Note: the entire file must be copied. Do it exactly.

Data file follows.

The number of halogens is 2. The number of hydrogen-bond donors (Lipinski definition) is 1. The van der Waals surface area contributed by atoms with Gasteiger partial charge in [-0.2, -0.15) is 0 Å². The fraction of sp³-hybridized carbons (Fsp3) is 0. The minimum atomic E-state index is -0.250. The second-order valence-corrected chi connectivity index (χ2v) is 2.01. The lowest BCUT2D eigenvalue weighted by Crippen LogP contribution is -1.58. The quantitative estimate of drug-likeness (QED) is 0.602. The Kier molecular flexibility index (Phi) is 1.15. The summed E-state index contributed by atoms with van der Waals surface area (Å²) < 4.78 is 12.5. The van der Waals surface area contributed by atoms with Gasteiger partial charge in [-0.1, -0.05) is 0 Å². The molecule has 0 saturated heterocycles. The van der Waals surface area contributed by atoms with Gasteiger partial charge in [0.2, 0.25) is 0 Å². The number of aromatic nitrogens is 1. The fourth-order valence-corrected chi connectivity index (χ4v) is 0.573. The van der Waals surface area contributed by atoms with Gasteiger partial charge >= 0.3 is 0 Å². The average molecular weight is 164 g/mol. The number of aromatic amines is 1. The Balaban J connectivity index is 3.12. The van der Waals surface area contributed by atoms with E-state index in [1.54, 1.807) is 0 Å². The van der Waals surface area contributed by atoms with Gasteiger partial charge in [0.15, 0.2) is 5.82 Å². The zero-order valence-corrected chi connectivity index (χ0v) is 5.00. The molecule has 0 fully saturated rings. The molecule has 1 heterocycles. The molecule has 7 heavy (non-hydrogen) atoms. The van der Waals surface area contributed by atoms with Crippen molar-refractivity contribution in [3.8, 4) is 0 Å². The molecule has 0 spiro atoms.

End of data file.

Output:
The number of halogens is 2. The number of hydrogen-bond donors (Lipinski definition) is 1. The van der Waals surface area contributed by atoms with Gasteiger partial charge in [-0.2, -0.15) is 0 Å². The fraction of sp³-hybridized carbons (Fsp3) is 0. The minimum atomic E-state index is -0.250. The second-order valence-corrected chi connectivity index (χ2v) is 2.01. The lowest BCUT2D eigenvalue weighted by Crippen LogP contribution is -1.58. The quantitative estimate of drug-likeness (QED) is 0.602. The Kier molecular flexibility index (Phi) is 1.15. The summed E-state index contributed by atoms with van der Waals surface area (Å²) < 4.78 is 12.5. The van der Waals surface area contributed by atoms with Gasteiger partial charge in [-0.1, -0.05) is 0 Å². The molecule has 0 saturated heterocycles. The van der Waals surface area contributed by atoms with Gasteiger partial charge in [0.2, 0.25) is 0 Å². The number of aromatic nitrogens is 1. The fourth-order valence-corrected chi connectivity index (χ4v) is 0.573. The van der Waals surface area contributed by atoms with Gasteiger partial charge >= 0.3 is 0 Å². The average molecular weight is 164 g/mol. The number of aromatic amines is 1. The Balaban J connectivity index is 3.12. The van der Waals surface area contributed by atoms with E-state index in [1.54, 1.807) is 0 Å². The van der Waals surface area contributed by atoms with Gasteiger partial charge in [0.15, 0.2) is 5.82 Å². The zero-order valence-corrected chi connectivity index (χ0v) is 5.00. The molecule has 0 fully saturated rings. The molecule has 1 heterocycles. The molecule has 7 heavy (non-hydrogen) atoms. The van der Waals surface area contributed by atoms with Crippen molar-refractivity contribution in [3.8, 4) is 0 Å². The molecule has 0 spiro atoms.